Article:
your old VAX to corporate SAN storage? Easily using the corporate backup
solution, automated from VMS? Using your DR site without adding legacy
hardware to it? And so much more… All of these things are easier to
implement than you may think!
Come to this session to learn how to replace those aging VAX or Alpha
servers by virtualizing them with the CHARON Cross-Platform Virtualization
products and take full advantage of the modern technologies in your data
This session is updated using recent real world examples from SCI’s
extensive CHARON customer base, this session will discuss: • A brief
overview of the virtualization architecture and functionality • Discussion
of newest features in the CHARON product set with a focus on the new Linux
utilities. • Virtualizing the host: CHARON on VMware • Integration with a
modern data center. • Deployment strategies including server consolidation
and virtual • OpenVMS clusters • Ease of migration • Disaster tolerance
Only in fairy tales can slow be great and win the race. In real life
commercial computing, rarely is this the case. And just as often, there is a
lot more to the story. It is not magic, though villains and heroes
contribute to the legend and lore. This session covers the identification
and analysis steps used to pinpoint and correct application and system
performance "hot spots" contributing to “slow”.
Topic areas include CPU, IO and contention bound environments including RMS
files, alignment faults, code compilation options, caches, buffering, etc.
Application developers, IT decision makes, and system managers will want to
make sure to attend this session. This is an updated version of a session
from 2015 with additional proof that slow really does only win in Fairy
Understanding the Integrity console can be critical when dealing
with boot problems. It is also used to update firmware and archive the mother board settings. The time to learn about the console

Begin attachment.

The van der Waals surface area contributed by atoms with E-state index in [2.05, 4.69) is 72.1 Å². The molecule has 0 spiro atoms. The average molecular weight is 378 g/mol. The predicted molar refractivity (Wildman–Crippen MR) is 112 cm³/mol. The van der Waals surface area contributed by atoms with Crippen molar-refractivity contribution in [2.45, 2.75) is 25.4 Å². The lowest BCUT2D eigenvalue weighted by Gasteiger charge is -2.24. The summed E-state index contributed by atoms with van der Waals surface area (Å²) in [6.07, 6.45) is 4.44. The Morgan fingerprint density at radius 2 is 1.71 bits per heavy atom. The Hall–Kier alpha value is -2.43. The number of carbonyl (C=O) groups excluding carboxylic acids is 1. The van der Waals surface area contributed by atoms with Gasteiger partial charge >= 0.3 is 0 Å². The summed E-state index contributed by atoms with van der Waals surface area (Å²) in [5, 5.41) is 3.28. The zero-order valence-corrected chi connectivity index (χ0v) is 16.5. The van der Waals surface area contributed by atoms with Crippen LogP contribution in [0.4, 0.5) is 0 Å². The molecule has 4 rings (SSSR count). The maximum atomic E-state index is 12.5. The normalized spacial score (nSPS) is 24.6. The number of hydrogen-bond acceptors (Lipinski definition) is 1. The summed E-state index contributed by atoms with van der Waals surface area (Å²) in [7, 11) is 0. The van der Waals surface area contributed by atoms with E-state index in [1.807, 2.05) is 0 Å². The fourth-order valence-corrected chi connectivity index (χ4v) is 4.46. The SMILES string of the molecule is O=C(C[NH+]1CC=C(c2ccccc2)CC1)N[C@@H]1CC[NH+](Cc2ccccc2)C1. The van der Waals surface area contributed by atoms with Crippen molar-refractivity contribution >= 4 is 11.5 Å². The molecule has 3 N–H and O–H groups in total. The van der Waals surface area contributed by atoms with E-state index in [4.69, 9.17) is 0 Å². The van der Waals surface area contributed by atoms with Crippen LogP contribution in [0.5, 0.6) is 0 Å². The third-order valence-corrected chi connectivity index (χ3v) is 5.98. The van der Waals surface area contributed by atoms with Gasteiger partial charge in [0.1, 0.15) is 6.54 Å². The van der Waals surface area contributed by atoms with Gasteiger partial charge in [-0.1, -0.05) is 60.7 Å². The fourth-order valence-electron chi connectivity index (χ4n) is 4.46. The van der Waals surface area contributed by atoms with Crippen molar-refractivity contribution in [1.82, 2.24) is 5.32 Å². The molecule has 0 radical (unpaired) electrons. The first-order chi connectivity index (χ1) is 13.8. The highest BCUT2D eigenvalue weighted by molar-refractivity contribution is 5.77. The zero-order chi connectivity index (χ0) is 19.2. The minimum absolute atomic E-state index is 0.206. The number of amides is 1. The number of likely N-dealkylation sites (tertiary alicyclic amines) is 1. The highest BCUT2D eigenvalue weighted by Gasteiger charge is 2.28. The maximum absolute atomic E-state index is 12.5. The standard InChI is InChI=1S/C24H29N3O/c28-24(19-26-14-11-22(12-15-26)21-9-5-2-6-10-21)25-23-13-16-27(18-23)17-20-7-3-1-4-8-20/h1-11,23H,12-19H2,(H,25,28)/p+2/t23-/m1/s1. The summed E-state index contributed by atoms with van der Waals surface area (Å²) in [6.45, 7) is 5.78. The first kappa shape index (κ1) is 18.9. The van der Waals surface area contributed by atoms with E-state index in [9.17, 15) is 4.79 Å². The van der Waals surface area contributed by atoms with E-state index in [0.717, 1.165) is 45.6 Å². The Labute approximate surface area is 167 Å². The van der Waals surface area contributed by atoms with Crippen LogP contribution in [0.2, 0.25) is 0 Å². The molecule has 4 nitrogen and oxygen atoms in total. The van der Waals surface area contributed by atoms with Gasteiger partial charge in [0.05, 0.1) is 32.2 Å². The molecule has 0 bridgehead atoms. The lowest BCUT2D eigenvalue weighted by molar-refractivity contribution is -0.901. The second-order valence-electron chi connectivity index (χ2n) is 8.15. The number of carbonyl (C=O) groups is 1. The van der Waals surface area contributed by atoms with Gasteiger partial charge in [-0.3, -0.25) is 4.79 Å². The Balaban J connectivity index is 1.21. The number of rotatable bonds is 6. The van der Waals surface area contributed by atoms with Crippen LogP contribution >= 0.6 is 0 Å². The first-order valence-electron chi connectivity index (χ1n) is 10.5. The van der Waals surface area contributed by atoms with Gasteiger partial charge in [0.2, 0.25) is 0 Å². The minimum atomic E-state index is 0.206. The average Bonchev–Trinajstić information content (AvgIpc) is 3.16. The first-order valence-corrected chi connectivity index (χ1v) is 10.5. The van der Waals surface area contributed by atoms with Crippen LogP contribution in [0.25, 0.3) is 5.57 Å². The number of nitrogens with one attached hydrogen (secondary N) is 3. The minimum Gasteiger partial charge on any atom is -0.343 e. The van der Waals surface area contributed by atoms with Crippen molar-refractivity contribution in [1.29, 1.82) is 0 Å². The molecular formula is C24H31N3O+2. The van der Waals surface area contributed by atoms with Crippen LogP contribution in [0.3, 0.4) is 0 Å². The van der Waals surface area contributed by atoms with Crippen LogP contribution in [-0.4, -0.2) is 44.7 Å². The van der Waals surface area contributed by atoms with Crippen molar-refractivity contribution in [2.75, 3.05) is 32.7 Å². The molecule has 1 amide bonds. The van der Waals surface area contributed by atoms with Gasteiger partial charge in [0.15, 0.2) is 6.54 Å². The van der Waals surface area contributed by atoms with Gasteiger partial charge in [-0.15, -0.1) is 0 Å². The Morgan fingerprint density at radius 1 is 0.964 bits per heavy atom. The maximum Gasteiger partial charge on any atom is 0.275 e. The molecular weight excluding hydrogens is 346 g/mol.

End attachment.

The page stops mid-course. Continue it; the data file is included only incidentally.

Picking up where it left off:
is NOT when the system fails to boot or the mother board had to be replaced. To be prepared attend this session. If you never have to
use it great, but I HIGHLY recommend archiving the motherboard settings because sometimes hardware breaks.
This session will dive into the use of SDA extensions to troubleshoot IP connection problems as well as various performance
issues, such as alignment faults and MP synchronization time. Knowledge of SDA is not a prerequisite, but we will cover what SDA extensions
are and how to identify which ones are available on your system.
This session will provide both a foundational review of VMWare and the specifics that apply to OpenVMS Admins. While VMWare
now only benefits those who run a pre-Integrity emulator (w/ HPE or VSI VMS) this is one of the chosen Virtual Machines for X86 VSI VMS!
Clustering, Networking, Storage options and more!
This session talks about locking as a crucial aspect of OpenVMS cluster performance. OpenVMS records statistics on lock operation rates,
which can tell you which resources in the cluster are the busiest, and thus may be a most fruitful target if they are made the initial focus of investigation.
Any time lock queues develop on resources, those queues can be a great indicator of a potential bottleneck in the system. Tools and techniques to measure lock
activity rates and lock queues are described, as well as a real-life case study.
This session provides answers to a variety of questions about multi-site and disaster-tolernt OpenVMS clusters:
- What things can I do to maximize performance in a multi-site cluster?
- How many sites can I have in a single cluster? and how far apart can my sites be?
- How should I choose node names, choose allocation classes, and number my disk devices, and why?
- When should I use IPCI (IP as a Cluster Interconnect)?
- Should I use different Site Numbers in a multi-site OpenVMS cluster? or use different Read Costs for shadowset members?
- How should I arrange for servers in my disaster-tolerant cluster to start up?
This session describes how Host-Based Volume Shadowing works, and the best practices that help you maximize
performance and availability in shadowed disk configurations. Information is included about shadowing full-copy and full-merge
operations, mini-copy and mini-merge operations, write bitmaps, the Automatic Mini-Copy on Volume Processing (AMCVP) feature,
and when to use different Site IDs and Read Cost values.